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Old 19-04-2016, 08:16   #5116
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Re: LiFePO4 Batteries: Discussion Thread for Those Using Them as House Banks

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Originally Posted by JBPohle View Post
Regarding CALB cells. I mentioned it before, but the guys at EVTV were great. Ordered 16ea CALB CA180FI's came in a week all at exactly 3.28volts. They can seem to get them as needed here in the US. Nice guys and the braided connectors are really nice. We're now customizing the hold they will live in. Next up I think we are going to go with a new Victron 230V, 5kw inverter and an auto transformer. Still planning where all of this equipment will be mounted.

Good luck ExMaggieDrum at some point you will just need to pull the trigger and get started. I've been circling the drain for year and just got started.

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Thanks JB, I am going to contact Voltronix today and see if I can get cells. I'm ready to go. I understand your drain circling.

I know I have been somewhat of a pain with my many long posts and my confusion to the rest of you. My apologies if anyone has been annoyed. I was told by Winston in China that there were zero distributors for their cells in the US so it was easy for me to get mixed up on Maine Sail's previous note that Voltronix was actually selling Winstons with their label on them. For some reason, my extensive searches for lithium cells never showed them.

I'm going to go dark now while I get these cells ordered. I'll post my success and then go dark again while I install them.

Thank you all for your help!!

Joe
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Old 19-04-2016, 22:08   #5117
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Re: LiFePO4 Batteries: Discussion Thread for Those Using Them as House Banks

Joe,

If you end up going with Voltronix send me a PM. I just bought four 700Ahr cells and am trying to figure the most economical way to ship them to Seattle. I see you are in Anacortes. Perhaps we can work together on shipping and save some $$.
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Old 20-04-2016, 08:41   #5118
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Re: LiFePO4 Batteries: Discussion Thread for Those Using Them as House Banks

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Joe,

If you end up going with Voltronix send me a PM. I just bought four 700Ahr cells and am trying to figure the most economical way to ship them to Seattle. I see you are in Anacortes. Perhaps we can work together on shipping and save some $$.
Rick, I had a great conversation with Brennan yesterday. He offered to sell me 16 used 100Ah cells for $100 each. They were in automotive service for 2 years and on the shelf some time. New ones are $135 each. That is quite a big savings. He does not have new ones in stock and says there is a 8-12 week lead time. The savings from new and used are certainly significant. I asked him about whether he knew if they had ever been abused and he said absolutely not. I am nervous about that though. He did say he would swap a bad cell for another used one if need be. That would be quite a hassle to rebalance the cells then but I am thinking about it. I am disappointed he does not have new ones in stock. I will keep you posted after I make a decision and get a lead time on delivery (if new). The used ones are available for immediate shipment. I'll know soon.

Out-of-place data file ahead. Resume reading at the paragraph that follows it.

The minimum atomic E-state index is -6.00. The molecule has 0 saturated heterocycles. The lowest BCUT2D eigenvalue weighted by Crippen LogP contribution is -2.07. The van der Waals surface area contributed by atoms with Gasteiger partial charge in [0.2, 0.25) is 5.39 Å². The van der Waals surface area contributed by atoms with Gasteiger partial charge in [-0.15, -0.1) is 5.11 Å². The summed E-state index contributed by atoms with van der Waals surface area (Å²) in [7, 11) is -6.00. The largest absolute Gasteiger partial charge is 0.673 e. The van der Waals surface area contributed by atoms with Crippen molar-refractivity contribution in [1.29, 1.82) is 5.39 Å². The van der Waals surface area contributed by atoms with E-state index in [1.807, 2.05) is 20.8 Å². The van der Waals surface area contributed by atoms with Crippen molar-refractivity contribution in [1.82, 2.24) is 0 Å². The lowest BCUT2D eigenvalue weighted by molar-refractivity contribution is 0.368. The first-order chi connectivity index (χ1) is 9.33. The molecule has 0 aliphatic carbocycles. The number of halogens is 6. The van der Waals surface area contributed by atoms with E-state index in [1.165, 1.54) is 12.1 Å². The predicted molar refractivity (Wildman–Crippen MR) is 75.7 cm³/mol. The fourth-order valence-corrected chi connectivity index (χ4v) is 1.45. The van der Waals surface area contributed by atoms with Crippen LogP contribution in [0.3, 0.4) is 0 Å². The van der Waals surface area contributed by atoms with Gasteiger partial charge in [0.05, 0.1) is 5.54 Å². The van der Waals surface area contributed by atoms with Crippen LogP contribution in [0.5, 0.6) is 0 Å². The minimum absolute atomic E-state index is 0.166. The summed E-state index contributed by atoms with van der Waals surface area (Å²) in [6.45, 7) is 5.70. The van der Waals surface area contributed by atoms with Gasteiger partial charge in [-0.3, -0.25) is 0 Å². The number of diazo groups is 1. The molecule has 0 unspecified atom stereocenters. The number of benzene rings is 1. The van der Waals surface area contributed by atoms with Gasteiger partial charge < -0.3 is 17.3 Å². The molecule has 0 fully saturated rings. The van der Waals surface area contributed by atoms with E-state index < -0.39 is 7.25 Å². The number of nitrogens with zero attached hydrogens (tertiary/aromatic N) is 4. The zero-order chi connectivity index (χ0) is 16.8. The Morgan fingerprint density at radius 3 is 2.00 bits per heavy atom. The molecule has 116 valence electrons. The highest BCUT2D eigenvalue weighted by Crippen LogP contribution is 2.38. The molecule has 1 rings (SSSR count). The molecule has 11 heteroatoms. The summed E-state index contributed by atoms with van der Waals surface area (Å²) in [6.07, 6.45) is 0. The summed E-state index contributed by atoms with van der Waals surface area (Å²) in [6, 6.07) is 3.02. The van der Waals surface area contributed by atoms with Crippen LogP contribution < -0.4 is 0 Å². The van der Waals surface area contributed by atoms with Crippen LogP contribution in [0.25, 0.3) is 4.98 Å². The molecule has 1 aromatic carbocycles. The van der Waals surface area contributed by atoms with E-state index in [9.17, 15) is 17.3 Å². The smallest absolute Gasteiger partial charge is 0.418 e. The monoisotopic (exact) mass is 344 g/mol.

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Old 20-04-2016, 11:10   #5119
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Re: LiFePO4 Batteries: Discussion Thread for Those Using Them as House Banks

Hi,

I will finally install my 400Ah Winston cells soon (4S). Have been playing with the cells 'here in the office' for some time.

I will use a Victron MultiPlus 12/3000/16 Charger/Inverter as my charging source when in port (or powered by a portable generator as a back-up at sea) and a alternator/Serpentine kit with MC-614 on my engine when motoring out of a port / into a port.

What is the best way to 'deactivate' the alternator/MC-614 when the LiFePO4 battery is fully charged (and I still have to motor) or if I do not want the alternator to charge because I am still at a high percentage of SOC?

What is the best to do in a HVC event?

Sorry if these questions were answered b4 and I overlooked this.

Thanks for a possible reply,

regards

Carsten
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Old 20-04-2016, 12:44   #5120
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Re: LiFePO4 Batteries: Discussion Thread for Those Using Them as House Banks